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July 2014 - Cafe Tortoni

Café Tortoni, Buenos Aires
J. Martinez & Company - Coffee Merchants
July 8, 2014

Company Newsletter
Café Series – Café Tortoni, Buenos Aires

Cafe Tortoni, Buenos Aires

  Tjeerd Wiersma - originally posted to Flickr as Argentinie 3 008 Apparently, sometime in 1927, Carlos Gardel presented a Pirandello play in the Café Tortoni. Our research has not discovered which of Sr. Pirandello's plays was presented, but we wonder if it may have involved six porteños in search of a tango. The Nobel Prize-winning author was in attendance so we know that this was the place for the literati in Buenos Aires in the early part of the 20th century. 

Buenos Aires, once the Paris of South America, was a magnet for immigrants, especially from Spain and Italy, in the late 19th and early 20th century. Its cultural importance grew with the increasing economic clout of its factories, and the city became one of the world's most cosmopolitan in the world.

The city retains its charm, though it is bit tattered, like a proud grande dame whose fortune was squandered by a irresponsible husband. The café itself though retains all its old world elegance, having aged more gracefully than much of the city that surrounds it.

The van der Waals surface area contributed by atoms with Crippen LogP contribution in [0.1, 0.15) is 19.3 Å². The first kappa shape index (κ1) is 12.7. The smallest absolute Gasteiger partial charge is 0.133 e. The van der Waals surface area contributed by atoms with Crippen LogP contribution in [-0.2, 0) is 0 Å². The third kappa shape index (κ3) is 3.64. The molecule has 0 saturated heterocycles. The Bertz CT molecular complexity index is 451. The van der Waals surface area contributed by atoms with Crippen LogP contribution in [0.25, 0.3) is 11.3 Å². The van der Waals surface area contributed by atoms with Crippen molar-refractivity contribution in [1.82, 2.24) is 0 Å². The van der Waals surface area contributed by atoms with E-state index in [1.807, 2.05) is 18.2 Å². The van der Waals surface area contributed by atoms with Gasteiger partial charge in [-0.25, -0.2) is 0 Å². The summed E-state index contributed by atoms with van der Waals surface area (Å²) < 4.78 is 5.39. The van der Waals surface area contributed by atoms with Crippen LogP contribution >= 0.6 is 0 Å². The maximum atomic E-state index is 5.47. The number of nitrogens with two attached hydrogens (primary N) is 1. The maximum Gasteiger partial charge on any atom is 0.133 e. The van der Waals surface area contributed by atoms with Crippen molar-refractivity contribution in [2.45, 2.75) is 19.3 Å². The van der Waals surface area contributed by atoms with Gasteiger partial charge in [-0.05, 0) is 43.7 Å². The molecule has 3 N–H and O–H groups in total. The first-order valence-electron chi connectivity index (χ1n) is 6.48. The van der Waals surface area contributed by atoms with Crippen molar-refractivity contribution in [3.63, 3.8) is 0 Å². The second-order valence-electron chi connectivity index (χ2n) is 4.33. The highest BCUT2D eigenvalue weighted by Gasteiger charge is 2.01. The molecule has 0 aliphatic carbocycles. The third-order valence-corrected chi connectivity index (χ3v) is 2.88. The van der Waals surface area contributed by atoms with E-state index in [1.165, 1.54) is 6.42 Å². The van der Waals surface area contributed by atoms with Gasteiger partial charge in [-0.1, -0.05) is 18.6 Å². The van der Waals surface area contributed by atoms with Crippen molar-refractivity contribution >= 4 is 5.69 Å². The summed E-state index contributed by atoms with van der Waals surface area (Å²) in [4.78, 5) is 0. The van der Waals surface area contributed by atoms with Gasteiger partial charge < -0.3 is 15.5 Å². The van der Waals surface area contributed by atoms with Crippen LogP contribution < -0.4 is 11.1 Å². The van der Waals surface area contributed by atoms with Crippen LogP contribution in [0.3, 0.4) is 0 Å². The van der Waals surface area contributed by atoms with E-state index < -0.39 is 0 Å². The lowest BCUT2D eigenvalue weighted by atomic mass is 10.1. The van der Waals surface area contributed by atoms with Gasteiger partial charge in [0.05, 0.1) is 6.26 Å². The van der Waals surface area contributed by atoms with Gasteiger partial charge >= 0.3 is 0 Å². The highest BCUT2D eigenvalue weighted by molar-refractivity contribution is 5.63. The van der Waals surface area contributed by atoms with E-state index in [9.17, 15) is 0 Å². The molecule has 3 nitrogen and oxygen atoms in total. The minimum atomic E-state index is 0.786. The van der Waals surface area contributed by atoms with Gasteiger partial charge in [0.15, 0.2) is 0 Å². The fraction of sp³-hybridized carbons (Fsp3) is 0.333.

The establishment was started in 1858 by a French immigrant named Touan. He named the it after the famous Café Tortoni of Paris, and the café has retained its popularity through the decades. It has been at its current location, down the street from the Casa Rosada (Argentina's presidential palace) on the Avenida de Mayo, since 1880. Soothingly-lit, the café's oak paneled walls and green marble tables retain the gracefulness of an earlier era. 

Before hosting tango and jazz, the basement was the home of La Peña, a group which supported literature and arts. Members included some of the great writers in Spanish of the time including Roberto Arit, Federico García Lorca, Juana de Ibarbourou, and José Ortega y Gasset. The painters Florencio Molina Campos and Benito Quinquela Martin represented the visual arts in the group. The group dissolved in the 40's but established the café as a fixture in Latin America. Jorge Luis Borges may not still be a patron, but he is still here in spirit.

Luis Argerich - Panorama of Buenos Aires, cropped from right